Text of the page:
Currently (July 2022 – June 2023), I am delighted to be a Visiting Assistant Professor at Oberlin College in Oberlin, Ohio (US), where I am teaching mycology (field- and quantitative-based) and general biology lectures &/or labs.

I focus on quantitative ecology, i.e., data and analytics, in order to investigate terrestrial ecology in the context of global change (atmospheric chemistry, climate change, land-use change and pollution). This is inclusive of community, species-specific, diversity and phenology patterns, because they demonstrate processes (i.e., behaviors) occurring within an organism, that are patterned across spatiotemporal scales, and are perturbed by global change. We need to understand where organisms are, and what they do in terms of ecological and evolutionary principles, to then go about sustaining their futures alongside other organisms in a given natural environment.

Fungi are the primary microbial group I tend to research, and I am a botanist as well. Fungi are fascinating and complex organisms. They conduct fundamental processes in carbon and nutrient cycling, related to decomposition, and nearly all plants are in a form of symbiosis with them, not to mention the many interactions with humans, whether pathogens, sources of nutrition, or in managed systems such as the agricultural and forestry services. Fungi can be challenging to understand, but are crucial for the health and functioning of natural and urban systems!

Ultimately (and most broadly), I am a terrestrial ecologist, therefore interested in all components of biology, environmental science and natural history.

Outside of research and “the jobs”, I think often, and sometimes write about, other inter-related aspects between the natural world and societies – especially related to history, STE(A)M and diversity. I am interested in non-traditional educational writing, such as through online blog-type platforms, as ways to garner interest from otherwise under-represented groups in science and academia, and to explore tricky topics most often not addressed in purely academic situations. I also try to sprinkle in some thoughts and writings of less challenging topics, to keep an element of fun and interest beyond the other more serious topics.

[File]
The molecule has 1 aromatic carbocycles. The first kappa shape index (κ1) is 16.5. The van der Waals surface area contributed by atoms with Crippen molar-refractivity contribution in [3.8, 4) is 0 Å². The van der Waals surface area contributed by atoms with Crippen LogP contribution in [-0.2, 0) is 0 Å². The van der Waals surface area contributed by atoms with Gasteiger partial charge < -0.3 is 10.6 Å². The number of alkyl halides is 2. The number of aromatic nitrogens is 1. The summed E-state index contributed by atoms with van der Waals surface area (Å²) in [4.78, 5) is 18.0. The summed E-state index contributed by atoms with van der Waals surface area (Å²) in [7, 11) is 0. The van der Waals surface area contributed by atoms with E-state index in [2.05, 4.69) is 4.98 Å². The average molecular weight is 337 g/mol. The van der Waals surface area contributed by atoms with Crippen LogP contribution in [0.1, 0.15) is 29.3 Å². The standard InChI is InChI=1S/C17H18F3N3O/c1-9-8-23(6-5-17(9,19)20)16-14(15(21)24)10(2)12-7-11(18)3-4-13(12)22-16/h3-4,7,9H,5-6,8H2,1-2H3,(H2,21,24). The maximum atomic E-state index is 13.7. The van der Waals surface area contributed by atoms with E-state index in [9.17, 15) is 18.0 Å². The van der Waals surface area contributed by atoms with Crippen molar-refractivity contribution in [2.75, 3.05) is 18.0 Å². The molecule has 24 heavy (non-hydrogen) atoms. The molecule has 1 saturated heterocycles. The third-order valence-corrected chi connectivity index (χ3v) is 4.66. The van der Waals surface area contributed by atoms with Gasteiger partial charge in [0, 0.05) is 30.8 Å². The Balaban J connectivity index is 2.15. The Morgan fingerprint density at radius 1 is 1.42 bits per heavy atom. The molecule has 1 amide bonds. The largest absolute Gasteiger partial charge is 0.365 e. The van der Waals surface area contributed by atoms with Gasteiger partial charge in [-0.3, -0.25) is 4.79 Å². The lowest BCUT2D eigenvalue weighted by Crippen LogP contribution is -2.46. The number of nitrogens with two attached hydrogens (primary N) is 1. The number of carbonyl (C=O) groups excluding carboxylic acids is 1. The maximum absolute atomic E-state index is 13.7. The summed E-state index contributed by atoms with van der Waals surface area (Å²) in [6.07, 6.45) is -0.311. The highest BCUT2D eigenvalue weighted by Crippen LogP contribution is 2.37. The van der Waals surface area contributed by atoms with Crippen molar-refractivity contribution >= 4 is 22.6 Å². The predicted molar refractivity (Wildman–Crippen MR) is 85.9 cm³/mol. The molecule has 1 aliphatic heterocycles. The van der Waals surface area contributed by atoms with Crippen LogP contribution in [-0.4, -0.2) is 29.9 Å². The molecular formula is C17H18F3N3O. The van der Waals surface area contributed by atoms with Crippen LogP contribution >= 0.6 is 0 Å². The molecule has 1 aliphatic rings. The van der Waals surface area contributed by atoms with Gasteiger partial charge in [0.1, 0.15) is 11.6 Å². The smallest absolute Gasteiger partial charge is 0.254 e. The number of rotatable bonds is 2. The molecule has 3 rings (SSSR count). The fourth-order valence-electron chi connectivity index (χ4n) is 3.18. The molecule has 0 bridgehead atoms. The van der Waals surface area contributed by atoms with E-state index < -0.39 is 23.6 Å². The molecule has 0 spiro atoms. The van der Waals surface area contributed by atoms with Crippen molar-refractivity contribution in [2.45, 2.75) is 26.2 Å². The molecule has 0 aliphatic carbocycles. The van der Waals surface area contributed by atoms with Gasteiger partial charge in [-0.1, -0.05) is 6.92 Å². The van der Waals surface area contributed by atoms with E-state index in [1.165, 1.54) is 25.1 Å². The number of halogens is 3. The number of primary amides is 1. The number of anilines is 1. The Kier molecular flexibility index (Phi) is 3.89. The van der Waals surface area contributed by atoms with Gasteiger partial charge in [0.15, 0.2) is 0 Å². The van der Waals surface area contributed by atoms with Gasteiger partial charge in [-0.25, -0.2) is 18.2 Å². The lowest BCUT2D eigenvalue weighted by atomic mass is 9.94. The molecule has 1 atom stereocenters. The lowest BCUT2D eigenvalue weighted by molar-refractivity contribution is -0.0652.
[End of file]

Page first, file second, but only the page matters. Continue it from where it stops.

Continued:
My career path has been a bit “non-traditional” in that I started immediately and primarily with university teaching (2009 – 2013) after my PhD (2005 – 2009), and followed that with the more standard post-doctoral research path that, especially in Europe, continues as a fixed-term researcher during career development (2013 – 2021). I returned to the States early in 2021 (covid impact statement). I am still part of the “gig economy,” if one will consider there exists such at thing in academia and research; sometimes I contribute to research initiatives, and other times I am involved in teaching.

I am seeking more stable employment opportunities alongside professional career development! 🙂

Research topics 

Global change (climate, nitrogen, CO2, O3, teaching)

Ecology (conservation, community, ecosystems, invasion, landscape, macro-, phenology, teaching)

Data science & analytics (obtaining, wrangling (formatting & processing), managing, and analysing data)

Mycology (conservation, ecology, global change, identification (mushrooms, root tips, molecular), invasion, fungaria, mycorrhizae, teaching, wood-decay)

Observational data (citizen (= community) science, herbarium/fungaria collections, meta-databases, open-access)

R (for data wrangling, statistical analyses, scripting, teaching)

Statistical analyses (distributional modelling, experimental design, multivariate analyses, mixed effects models, projections, regression techniques, spatial analyses)

Molecular data & processing (DNA extraction, High Throughput Sequencing, Sanger sequencing and (T)RFLP)

Field work (arboretum, experimental design, global change, natural lands, productivity, respiration, restoration)


Photo credit of CA: Evia photos
Other photos: CA